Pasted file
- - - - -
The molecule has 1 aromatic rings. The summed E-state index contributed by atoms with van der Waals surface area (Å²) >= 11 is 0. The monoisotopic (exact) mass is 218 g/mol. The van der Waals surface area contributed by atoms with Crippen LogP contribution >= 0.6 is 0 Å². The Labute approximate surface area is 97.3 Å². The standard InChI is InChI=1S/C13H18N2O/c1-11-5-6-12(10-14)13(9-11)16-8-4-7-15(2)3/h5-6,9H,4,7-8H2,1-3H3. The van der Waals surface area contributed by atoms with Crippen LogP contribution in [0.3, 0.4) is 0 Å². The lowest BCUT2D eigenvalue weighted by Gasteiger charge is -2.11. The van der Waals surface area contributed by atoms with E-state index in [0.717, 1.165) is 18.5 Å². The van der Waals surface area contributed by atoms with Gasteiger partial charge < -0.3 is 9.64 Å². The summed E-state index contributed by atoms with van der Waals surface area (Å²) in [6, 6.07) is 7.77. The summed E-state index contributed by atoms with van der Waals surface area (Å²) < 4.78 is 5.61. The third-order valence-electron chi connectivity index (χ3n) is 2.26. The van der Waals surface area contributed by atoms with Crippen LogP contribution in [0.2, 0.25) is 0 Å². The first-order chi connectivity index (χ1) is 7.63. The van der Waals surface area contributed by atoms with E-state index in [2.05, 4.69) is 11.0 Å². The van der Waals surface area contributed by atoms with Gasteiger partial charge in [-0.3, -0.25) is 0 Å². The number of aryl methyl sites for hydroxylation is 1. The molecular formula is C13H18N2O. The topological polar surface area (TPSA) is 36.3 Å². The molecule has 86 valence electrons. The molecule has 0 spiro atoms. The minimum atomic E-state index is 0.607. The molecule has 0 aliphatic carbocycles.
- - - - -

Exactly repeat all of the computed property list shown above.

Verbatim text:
The molecule has 1 aromatic rings. The summed E-state index contributed by atoms with van der Waals surface area (Å²) >= 11 is 0. The monoisotopic (exact) mass is 218 g/mol. The van der Waals surface area contributed by atoms with Crippen LogP contribution >= 0.6 is 0 Å². The Labute approximate surface area is 97.3 Å². The standard InChI is InChI=1S/C13H18N2O/c1-11-5-6-12(10-14)13(9-11)16-8-4-7-15(2)3/h5-6,9H,4,7-8H2,1-3H3. The van der Waals surface area contributed by atoms with Crippen LogP contribution in [0.3, 0.4) is 0 Å². The lowest BCUT2D eigenvalue weighted by Gasteiger charge is -2.11. The van der Waals surface area contributed by atoms with E-state index in [0.717, 1.165) is 18.5 Å². The van der Waals surface area contributed by atoms with Gasteiger partial charge < -0.3 is 9.64 Å². The summed E-state index contributed by atoms with van der Waals surface area (Å²) in [6, 6.07) is 7.77. The summed E-state index contributed by atoms with van der Waals surface area (Å²) < 4.78 is 5.61. The third-order valence-electron chi connectivity index (χ3n) is 2.26. The van der Waals surface area contributed by atoms with Crippen LogP contribution in [0.2, 0.25) is 0 Å². The first-order chi connectivity index (χ1) is 7.63. The van der Waals surface area contributed by atoms with E-state index in [2.05, 4.69) is 11.0 Å². The van der Waals surface area contributed by atoms with Gasteiger partial charge in [-0.3, -0.25) is 0 Å². The number of aryl methyl sites for hydroxylation is 1. The molecular formula is C13H18N2O. The topological polar surface area (TPSA) is 36.3 Å². The molecule has 86 valence electrons. The molecule has 0 spiro atoms. The minimum atomic E-state index is 0.607. The molecule has 0 aliphatic carbocycles.